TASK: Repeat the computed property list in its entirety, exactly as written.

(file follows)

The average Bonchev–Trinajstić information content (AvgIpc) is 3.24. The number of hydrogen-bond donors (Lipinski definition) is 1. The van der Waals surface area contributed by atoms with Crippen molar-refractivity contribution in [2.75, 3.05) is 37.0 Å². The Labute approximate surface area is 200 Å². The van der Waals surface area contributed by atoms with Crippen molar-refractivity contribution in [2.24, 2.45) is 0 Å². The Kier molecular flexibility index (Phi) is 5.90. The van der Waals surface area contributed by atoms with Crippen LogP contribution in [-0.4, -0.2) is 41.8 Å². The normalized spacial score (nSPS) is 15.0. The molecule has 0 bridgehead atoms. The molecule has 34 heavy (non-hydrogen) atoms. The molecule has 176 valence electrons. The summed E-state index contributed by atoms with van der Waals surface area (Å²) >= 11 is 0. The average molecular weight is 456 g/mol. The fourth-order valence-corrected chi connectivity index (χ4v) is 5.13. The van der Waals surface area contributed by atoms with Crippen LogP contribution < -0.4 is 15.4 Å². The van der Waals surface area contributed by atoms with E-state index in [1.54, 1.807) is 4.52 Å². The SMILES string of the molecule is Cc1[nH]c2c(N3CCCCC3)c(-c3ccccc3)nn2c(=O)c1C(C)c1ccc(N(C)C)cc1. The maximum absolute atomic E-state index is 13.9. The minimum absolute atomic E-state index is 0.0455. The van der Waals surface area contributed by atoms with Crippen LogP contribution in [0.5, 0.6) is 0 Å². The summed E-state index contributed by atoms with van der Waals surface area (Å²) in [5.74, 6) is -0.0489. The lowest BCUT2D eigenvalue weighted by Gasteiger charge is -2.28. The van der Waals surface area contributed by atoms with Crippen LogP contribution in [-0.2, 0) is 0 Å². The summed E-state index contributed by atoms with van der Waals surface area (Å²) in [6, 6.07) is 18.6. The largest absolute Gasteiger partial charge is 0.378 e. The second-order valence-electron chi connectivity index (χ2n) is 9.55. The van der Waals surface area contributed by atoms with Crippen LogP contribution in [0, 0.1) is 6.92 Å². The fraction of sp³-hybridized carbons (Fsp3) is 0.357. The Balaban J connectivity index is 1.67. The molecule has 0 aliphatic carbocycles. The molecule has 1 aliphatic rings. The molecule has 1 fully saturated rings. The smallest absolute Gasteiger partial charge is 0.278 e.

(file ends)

The average Bonchev–Trinajstić information content (AvgIpc) is 3.24. The number of hydrogen-bond donors (Lipinski definition) is 1. The van der Waals surface area contributed by atoms with Crippen molar-refractivity contribution in [2.75, 3.05) is 37.0 Å². The Labute approximate surface area is 200 Å². The van der Waals surface area contributed by atoms with Crippen molar-refractivity contribution in [2.24, 2.45) is 0 Å². The Kier molecular flexibility index (Phi) is 5.90. The van der Waals surface area contributed by atoms with Crippen LogP contribution in [-0.4, -0.2) is 41.8 Å². The normalized spacial score (nSPS) is 15.0. The molecule has 0 bridgehead atoms. The molecule has 34 heavy (non-hydrogen) atoms. The molecule has 176 valence electrons. The summed E-state index contributed by atoms with van der Waals surface area (Å²) >= 11 is 0. The average molecular weight is 456 g/mol. The fourth-order valence-corrected chi connectivity index (χ4v) is 5.13. The van der Waals surface area contributed by atoms with Crippen LogP contribution < -0.4 is 15.4 Å². The van der Waals surface area contributed by atoms with E-state index in [1.54, 1.807) is 4.52 Å². The SMILES string of the molecule is Cc1[nH]c2c(N3CCCCC3)c(-c3ccccc3)nn2c(=O)c1C(C)c1ccc(N(C)C)cc1. The maximum absolute atomic E-state index is 13.9. The minimum absolute atomic E-state index is 0.0455. The van der Waals surface area contributed by atoms with Crippen LogP contribution in [0.5, 0.6) is 0 Å². The summed E-state index contributed by atoms with van der Waals surface area (Å²) in [5.74, 6) is -0.0489. The lowest BCUT2D eigenvalue weighted by Gasteiger charge is -2.28. The van der Waals surface area contributed by atoms with Crippen LogP contribution in [-0.2, 0) is 0 Å². The summed E-state index contributed by atoms with van der Waals surface area (Å²) in [6, 6.07) is 18.6. The largest absolute Gasteiger partial charge is 0.378 e. The second-order valence-electron chi connectivity index (χ2n) is 9.55. The van der Waals surface area contributed by atoms with Crippen LogP contribution in [0, 0.1) is 6.92 Å². The fraction of sp³-hybridized carbons (Fsp3) is 0.357. The Balaban J connectivity index is 1.67. The molecule has 0 aliphatic carbocycles. The molecule has 1 aliphatic rings. The molecule has 1 fully saturated rings. The smallest absolute Gasteiger partial charge is 0.278 e.